The Christian and the 4th Commandment
Last week I read about a recently ordained PCA minister who took an exception to the Westminster Confession's articulation of Sunday as the "Christian Sabbath." It's not suprising to hear of a minister taking exception to the Confession's teaching regarding the restrictions that apply to the Sabbath. Over the years I have heard many ministers express their concerns that the language of the Confession regarding what is required on the Sabbath - "a holy rest, all the day, from their own works, words and thoughts about their wordly employments and recreations" - is overly restrictive.
However, this particular minister was not merely taking exception to the restrictions that the Confession places on the Sabbath, but to the very concept of the Sabbath itself. In his understanding, the Sabbath as an institution no longer has bearing on the New Testament Christian. In support of this view, the minister cited Romans 14:5 as evidence that the Sabbath is no longer a binding commitment on the Christian, but a matter of personal conviction. There Paul writes "One person esteems one day as better than another, while another esteems all days alike. Each one should be fully convinced in his own mind."
Is this conclusion warranted from what Paul says Romans 14:5? While there is much more to say about the relationship between the Christian and the 4th Commandment, I remain unconvinced that Romans 14:5 teaches that the 4th Commandment is no longer binding on Christians today. I would refer the reader to John Murray's commentary on the book of Romans. In an appendix Murray deals directly with this question, and in my mind at least, provides the definitive response to those who intrepret Romans 14:5 as removing the Sabbath obligation. What follows is a summary of his argument.
First, Murray lists several implications of adopting the interpretation that Romans 14:5 abolishes the weekly Sabbath:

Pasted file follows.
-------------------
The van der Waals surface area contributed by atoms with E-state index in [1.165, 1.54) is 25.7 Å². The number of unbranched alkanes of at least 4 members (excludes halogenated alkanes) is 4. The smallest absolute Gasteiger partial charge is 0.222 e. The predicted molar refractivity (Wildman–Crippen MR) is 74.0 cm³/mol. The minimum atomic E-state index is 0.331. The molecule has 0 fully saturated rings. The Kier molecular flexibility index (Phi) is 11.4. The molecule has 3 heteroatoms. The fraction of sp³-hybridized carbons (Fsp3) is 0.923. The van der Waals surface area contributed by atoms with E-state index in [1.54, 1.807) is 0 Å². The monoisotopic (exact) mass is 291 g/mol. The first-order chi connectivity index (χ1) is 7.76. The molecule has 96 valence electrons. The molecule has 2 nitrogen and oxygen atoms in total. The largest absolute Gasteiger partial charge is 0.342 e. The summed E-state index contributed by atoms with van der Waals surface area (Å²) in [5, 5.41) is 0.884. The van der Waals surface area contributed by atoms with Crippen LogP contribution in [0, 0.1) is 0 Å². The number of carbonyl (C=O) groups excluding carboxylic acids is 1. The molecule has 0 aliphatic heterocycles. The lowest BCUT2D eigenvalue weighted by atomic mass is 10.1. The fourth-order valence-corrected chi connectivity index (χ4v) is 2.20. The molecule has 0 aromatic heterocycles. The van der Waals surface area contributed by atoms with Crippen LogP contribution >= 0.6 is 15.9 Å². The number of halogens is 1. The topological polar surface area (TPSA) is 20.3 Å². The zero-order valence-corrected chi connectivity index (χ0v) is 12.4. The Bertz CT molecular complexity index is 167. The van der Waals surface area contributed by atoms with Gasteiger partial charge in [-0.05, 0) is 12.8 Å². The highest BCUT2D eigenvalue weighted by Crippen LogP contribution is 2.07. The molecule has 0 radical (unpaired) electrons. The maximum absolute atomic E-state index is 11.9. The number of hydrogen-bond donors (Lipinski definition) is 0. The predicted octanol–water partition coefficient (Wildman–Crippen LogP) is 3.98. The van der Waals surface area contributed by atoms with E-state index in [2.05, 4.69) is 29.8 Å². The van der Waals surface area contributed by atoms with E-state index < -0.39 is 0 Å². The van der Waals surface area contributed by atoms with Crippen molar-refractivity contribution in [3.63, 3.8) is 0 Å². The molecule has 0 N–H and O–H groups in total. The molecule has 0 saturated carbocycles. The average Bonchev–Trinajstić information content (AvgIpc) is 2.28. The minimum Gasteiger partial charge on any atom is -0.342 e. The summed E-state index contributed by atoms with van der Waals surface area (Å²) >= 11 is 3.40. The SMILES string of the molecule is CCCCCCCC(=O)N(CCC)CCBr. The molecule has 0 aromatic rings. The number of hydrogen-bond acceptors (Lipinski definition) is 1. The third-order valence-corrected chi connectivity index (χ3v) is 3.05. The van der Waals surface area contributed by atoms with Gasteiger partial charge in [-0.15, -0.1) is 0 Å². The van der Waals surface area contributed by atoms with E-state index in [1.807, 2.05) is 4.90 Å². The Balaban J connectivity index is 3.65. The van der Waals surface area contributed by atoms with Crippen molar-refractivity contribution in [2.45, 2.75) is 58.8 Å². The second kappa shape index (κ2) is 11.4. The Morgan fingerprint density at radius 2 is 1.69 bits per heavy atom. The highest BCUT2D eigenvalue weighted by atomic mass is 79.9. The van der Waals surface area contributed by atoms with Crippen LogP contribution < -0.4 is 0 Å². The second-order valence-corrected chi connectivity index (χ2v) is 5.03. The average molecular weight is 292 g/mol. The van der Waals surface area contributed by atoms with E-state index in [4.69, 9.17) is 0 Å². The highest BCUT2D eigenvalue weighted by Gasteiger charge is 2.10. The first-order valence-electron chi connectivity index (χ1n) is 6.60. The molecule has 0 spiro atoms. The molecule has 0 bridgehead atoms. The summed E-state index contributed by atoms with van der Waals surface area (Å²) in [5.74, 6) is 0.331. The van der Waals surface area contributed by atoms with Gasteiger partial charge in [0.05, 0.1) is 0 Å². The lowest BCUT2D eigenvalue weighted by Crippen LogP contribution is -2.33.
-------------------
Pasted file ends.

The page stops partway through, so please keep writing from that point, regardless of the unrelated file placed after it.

- The 4th commandment then no longer has binding authority upon Christians. The observance of one day in seven would be abrogated and in the same category of other ceremonial rites of the Mosaic economy. To insist on observing a Sabbath day would be just as ‘Judiazing’ as to demand the continuance of the Levitical feasts.
- The first day of the week would no longer have any prescribed religious significance. It cannot properly be regarded as the Lord’s day in distinction from the way in which any other day of the week is to be lived in devotion and service to Christ.
- Observing the Sabbath as a day commemorating the Lord’s resurrection would then be a feature of the weak brother! The strong brother would be one who recognized that observing a weekly Sabbath was unnecessary.
Next, Murray lists several reasons against interpreting Romans 14:5 as abolishing the 4th commandment:
- The Sabbath is a creation ordinance and did not begin with the Mosaic Covenant (Gen 2:2-3. Further, to assume that the Sabbath no longer applies is to assume that the pattern provided by God himself in the work of creation and which Christ declared is a benefit for man (Mark 2:27-28) no longer has any relevance for the regulation of man’s life on earth. It also assumes that only 9 of the 10 commandments have authority for Christians, of which there is no evidence at all.
- The N.T. recognizes the first day of the week as having a special significance because Jesus rose from the dead on this day (Acts 20:7; 1 Cor 16:2, Rev 1:10). If Paul in Romans 14:5 implies that all distinctions of days has been obliterated, then there would have been no legitimacy for the early church and apostles to recognize the first day of the week as the Lord’s day in this way.
What does Paul mean in Romans 14:5 according to Murray?
- Romans 14:5 is best understood as referring to the ceremonial holy days of the Levitical institution. This understanding fits perfectly in the context of Romans 14 and with the teaching of Scripture as a whole. To include the weekly Sabbath as falling under the scope of Paul’s statement goes beyond the exegetical warrant of the text and contradicts clear principals that are embedded in the total witness of Scripture.